Last Updated on June 2, 2019

We have all heard the same message about exercise over and over. We need to be active. We need to get off the chair and off the couch. We know. We know. YAWN. But do we actually do it?

Do you understand that it might actually mean the difference between life and death?

This is a typical day for most of us. We sit to get to work, we sit at work, we sit at home. We eat dinner and we sit on the couch some more. Eating cookies in bed watching Netflix is nicer than going for a brisk walk up the hill after a long day at work.

But do you understand what that means?

Sure it might be relaxing to open a few beers rather than go out and exercise but you need to STOP.

Start moving. It doesn’t matter what you do, you just have to start. Take a break at work at least every hour… Walk round the office. Get lunch somewhere further than usual. Seriously, take the stairs – you know where they are.

Below is the data stuff if you want to read it. If you want to skip it, that’s fine too. Just trust me. The take home message is just get off your backside. It might not sound polite but it might just save your life. Start with a few minutes a day and build up.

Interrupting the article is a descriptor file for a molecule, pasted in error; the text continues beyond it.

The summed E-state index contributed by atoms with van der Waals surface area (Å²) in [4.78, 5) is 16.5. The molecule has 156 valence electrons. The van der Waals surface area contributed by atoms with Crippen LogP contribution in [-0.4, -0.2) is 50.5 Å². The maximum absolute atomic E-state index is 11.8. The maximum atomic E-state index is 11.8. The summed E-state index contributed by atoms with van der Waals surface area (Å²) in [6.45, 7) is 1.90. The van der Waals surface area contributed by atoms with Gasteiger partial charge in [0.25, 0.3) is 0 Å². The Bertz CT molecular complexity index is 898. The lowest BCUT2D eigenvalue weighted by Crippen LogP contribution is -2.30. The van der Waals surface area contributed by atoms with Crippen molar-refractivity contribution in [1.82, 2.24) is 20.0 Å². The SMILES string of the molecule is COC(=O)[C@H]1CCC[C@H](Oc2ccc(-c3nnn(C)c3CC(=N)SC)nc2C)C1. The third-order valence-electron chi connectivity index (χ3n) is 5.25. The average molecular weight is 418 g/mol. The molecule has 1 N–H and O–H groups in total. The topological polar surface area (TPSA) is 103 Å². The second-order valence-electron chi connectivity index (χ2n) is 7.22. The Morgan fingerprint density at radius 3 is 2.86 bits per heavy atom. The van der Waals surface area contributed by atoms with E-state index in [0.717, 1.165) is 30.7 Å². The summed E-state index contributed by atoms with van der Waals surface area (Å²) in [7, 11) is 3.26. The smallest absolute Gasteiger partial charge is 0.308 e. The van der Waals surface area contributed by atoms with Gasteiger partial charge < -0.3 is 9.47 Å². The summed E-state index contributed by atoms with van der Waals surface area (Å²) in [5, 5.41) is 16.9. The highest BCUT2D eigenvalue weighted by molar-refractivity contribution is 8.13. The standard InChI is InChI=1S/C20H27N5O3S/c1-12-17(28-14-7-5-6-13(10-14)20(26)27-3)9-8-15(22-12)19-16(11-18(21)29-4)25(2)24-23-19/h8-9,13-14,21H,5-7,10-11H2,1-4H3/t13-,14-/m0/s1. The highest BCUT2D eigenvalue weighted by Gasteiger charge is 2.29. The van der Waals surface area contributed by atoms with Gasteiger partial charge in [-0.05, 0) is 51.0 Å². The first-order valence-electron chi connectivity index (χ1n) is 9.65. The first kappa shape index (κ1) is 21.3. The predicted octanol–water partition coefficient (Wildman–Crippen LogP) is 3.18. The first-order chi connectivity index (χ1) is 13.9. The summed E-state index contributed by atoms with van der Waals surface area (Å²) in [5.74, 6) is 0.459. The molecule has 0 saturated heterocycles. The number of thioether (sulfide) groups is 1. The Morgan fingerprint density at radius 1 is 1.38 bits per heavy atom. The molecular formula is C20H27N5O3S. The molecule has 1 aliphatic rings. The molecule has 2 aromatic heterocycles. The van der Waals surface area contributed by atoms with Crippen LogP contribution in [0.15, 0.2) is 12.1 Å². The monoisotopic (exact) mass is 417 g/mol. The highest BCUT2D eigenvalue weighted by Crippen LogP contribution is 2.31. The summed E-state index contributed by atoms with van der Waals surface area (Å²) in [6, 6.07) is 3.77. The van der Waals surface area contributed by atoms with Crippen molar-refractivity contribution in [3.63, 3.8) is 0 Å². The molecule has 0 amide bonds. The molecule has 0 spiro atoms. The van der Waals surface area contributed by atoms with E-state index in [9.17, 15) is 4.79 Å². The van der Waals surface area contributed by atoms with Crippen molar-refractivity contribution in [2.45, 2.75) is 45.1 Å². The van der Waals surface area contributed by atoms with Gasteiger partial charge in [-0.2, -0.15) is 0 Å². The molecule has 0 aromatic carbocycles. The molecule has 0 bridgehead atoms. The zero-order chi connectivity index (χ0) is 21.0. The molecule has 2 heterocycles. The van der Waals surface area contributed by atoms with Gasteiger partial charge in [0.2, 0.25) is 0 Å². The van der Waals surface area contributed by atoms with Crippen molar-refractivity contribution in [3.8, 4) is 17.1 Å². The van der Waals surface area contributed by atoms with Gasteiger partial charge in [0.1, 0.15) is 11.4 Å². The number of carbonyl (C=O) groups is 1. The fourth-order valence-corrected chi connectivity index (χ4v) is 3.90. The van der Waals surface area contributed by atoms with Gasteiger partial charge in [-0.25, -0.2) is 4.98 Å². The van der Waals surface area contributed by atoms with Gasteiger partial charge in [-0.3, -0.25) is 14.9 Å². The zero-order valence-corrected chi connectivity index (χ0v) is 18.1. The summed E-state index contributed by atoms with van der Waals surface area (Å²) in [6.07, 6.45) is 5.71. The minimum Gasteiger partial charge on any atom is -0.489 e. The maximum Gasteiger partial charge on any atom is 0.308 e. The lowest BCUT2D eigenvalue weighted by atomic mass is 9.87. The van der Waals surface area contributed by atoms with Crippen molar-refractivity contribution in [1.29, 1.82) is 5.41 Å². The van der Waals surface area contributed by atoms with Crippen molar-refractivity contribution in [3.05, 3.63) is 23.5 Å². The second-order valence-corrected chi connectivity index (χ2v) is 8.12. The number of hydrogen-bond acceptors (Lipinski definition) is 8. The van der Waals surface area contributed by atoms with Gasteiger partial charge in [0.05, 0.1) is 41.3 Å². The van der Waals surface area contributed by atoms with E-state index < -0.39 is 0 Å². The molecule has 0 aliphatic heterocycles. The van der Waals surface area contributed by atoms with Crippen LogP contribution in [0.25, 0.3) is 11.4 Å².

Now, for those who want the data:

A large analysis (of multiple different studies that were pooled together called a meta-analysis) of sitting versus the risk of death have shown that the longer you sit, the higher the risk of dying, though this is offset by time spent undertaking physical activity. One model estimated up to a 34% higher risk of dying for adults sitting more than 10 hours per day, after taking physical activity into account.

Another analysis  demonstrated an increased risk of a lot of different problems, including overall risk of dying (24%), dying of heart disease (18%), dying from cancer (18%) and getting diabetes (an unsurprising 90%).

The video below is a nice explanation of some of the mechanisms of why this might be the case…

For help with increasing your activity, visit my other website about lifestyle and health.


PLoS One. 2013; 8(11): e80000.

Ann Intern Med. 2015 Jan 20;162(2):123-32. doi: 10.7326/M14-1651.

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